Re: How to know correct hardware options for compiling 2.4.23 kernel
On Mon, Dec 15, 2003 at 05:00:06PM -0600, Jason Norment wrote:
> Debian installed pretty well without a hitch. (There was a minor sound
> problem, but it was easily remedied.)
> I'm now trying to compile the newest and greatest kernel available
> (that's listed as stable), and I aim to get such features as
> 'automounting' working... (A few other 'wants', such as the capability
> to communicate with my HP calculator -- found that laying in the kernel
> config.) ... and I hope to make it as well optimized as possible.
> Assuming I can get Knoppix up and working, am I correct in thinking that
> a combination of capturing dmesg and the output of lspci should get me
> nearly all of the information that I need to build a well-optimized kernel?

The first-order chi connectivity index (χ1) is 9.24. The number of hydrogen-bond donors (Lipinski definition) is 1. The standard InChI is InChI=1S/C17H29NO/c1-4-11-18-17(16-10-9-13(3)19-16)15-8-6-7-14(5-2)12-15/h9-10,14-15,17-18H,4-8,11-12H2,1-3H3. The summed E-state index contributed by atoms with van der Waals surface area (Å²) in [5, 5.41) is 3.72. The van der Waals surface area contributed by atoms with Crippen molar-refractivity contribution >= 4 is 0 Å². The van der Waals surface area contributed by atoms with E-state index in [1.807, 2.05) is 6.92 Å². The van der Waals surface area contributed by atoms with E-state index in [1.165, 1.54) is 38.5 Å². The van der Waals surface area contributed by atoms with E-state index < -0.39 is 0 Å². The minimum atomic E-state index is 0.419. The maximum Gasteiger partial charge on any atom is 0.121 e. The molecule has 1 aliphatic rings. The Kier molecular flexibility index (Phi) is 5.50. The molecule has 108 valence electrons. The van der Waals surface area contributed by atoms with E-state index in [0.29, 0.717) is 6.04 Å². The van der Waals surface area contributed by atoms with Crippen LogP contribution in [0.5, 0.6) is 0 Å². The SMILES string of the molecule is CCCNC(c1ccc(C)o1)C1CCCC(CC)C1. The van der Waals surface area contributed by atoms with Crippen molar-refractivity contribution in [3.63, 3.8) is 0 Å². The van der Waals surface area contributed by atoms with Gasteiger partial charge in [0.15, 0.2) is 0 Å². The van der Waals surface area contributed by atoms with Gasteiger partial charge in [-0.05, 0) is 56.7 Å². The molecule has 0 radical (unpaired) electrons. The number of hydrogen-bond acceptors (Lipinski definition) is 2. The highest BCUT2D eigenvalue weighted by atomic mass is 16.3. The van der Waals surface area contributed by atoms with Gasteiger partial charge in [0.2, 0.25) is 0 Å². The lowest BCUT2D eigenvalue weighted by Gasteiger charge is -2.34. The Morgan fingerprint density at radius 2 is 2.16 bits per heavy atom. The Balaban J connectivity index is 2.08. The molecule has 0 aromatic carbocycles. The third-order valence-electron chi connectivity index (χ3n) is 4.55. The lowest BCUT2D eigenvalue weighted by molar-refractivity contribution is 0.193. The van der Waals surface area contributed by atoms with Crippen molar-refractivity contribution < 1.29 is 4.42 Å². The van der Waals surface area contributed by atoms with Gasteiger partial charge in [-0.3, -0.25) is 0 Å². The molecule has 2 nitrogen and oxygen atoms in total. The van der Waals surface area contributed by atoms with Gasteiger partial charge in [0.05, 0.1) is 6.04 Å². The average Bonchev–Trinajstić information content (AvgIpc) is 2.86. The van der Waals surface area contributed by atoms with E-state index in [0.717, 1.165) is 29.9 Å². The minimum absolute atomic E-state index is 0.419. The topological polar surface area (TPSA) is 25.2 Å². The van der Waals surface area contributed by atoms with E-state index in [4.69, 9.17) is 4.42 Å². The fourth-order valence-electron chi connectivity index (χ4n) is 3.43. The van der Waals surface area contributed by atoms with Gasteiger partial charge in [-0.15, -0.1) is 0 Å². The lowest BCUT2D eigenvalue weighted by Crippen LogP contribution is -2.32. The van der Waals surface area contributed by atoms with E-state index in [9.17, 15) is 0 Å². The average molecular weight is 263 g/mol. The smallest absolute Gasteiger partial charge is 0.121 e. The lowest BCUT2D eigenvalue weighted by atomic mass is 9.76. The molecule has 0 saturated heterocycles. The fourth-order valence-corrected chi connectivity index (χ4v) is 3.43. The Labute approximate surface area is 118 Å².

Based greatly on general discussions about optimizing for chips, etc, I
venture a yes to this. If you were going to use this laptop for
molecular mechanics studies or weather simulations, then you wouldn't
be using this machine... ;-)
But if (as I'm guessing) you're headed towards the best (perceived)
response time for normal stuff, then I think that a careful analysis of
1) what you want module-wise (loadable vs. compiled in),
2) service-wise (daemons taking up memory for no immediate purpose,
forcing swapping as other stuff comes in--define and use run levels
3) what can be done with what I think will be a big bottleneck (the
parallel IDE connection, if that's a reality for you)
...will go a long way, after any work on the kernel. My guts tell me
memory management and disk i/o will be big concerns (I think they
probably always are).
The gurus are likely chuckling. I'm quite open to enlightenment!
In a completely rational society, the best of us would aspire to be
_teachers_ and the rest of us would have to settle for something less,
because passing civilization along from one generation to the next
ought to be the highest honor and the highest responsibility anyone
could have. - Lee Iacocca